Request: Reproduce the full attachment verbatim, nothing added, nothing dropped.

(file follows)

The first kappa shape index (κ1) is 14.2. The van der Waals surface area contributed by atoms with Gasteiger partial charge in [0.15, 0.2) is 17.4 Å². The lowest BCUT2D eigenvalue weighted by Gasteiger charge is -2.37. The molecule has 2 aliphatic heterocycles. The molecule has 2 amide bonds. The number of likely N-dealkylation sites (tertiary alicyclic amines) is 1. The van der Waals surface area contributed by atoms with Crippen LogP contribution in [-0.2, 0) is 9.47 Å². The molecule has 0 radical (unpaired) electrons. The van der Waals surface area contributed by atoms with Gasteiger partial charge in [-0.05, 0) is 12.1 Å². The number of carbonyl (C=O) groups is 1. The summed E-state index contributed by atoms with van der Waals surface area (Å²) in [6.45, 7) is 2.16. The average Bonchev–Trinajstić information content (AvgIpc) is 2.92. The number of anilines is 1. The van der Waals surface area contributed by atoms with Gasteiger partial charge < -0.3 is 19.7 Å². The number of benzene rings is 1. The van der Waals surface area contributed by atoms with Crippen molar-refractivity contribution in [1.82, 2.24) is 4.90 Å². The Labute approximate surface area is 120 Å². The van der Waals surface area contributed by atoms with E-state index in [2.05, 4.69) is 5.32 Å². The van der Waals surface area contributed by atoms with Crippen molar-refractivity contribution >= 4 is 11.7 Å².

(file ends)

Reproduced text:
The first kappa shape index (κ1) is 14.2. The van der Waals surface area contributed by atoms with Gasteiger partial charge in [0.15, 0.2) is 17.4 Å². The lowest BCUT2D eigenvalue weighted by Gasteiger charge is -2.37. The molecule has 2 aliphatic heterocycles. The molecule has 2 amide bonds. The number of likely N-dealkylation sites (tertiary alicyclic amines) is 1. The van der Waals surface area contributed by atoms with Crippen LogP contribution in [-0.2, 0) is 9.47 Å². The molecule has 0 radical (unpaired) electrons. The van der Waals surface area contributed by atoms with Gasteiger partial charge in [-0.05, 0) is 12.1 Å². The number of carbonyl (C=O) groups is 1. The summed E-state index contributed by atoms with van der Waals surface area (Å²) in [6.45, 7) is 2.16. The average Bonchev–Trinajstić information content (AvgIpc) is 2.92. The number of anilines is 1. The van der Waals surface area contributed by atoms with Gasteiger partial charge < -0.3 is 19.7 Å². The number of benzene rings is 1. The van der Waals surface area contributed by atoms with Crippen molar-refractivity contribution in [1.82, 2.24) is 4.90 Å². The Labute approximate surface area is 120 Å². The van der Waals surface area contributed by atoms with E-state index in [2.05, 4.69) is 5.32 Å². The van der Waals surface area contributed by atoms with Crippen molar-refractivity contribution >= 4 is 11.7 Å².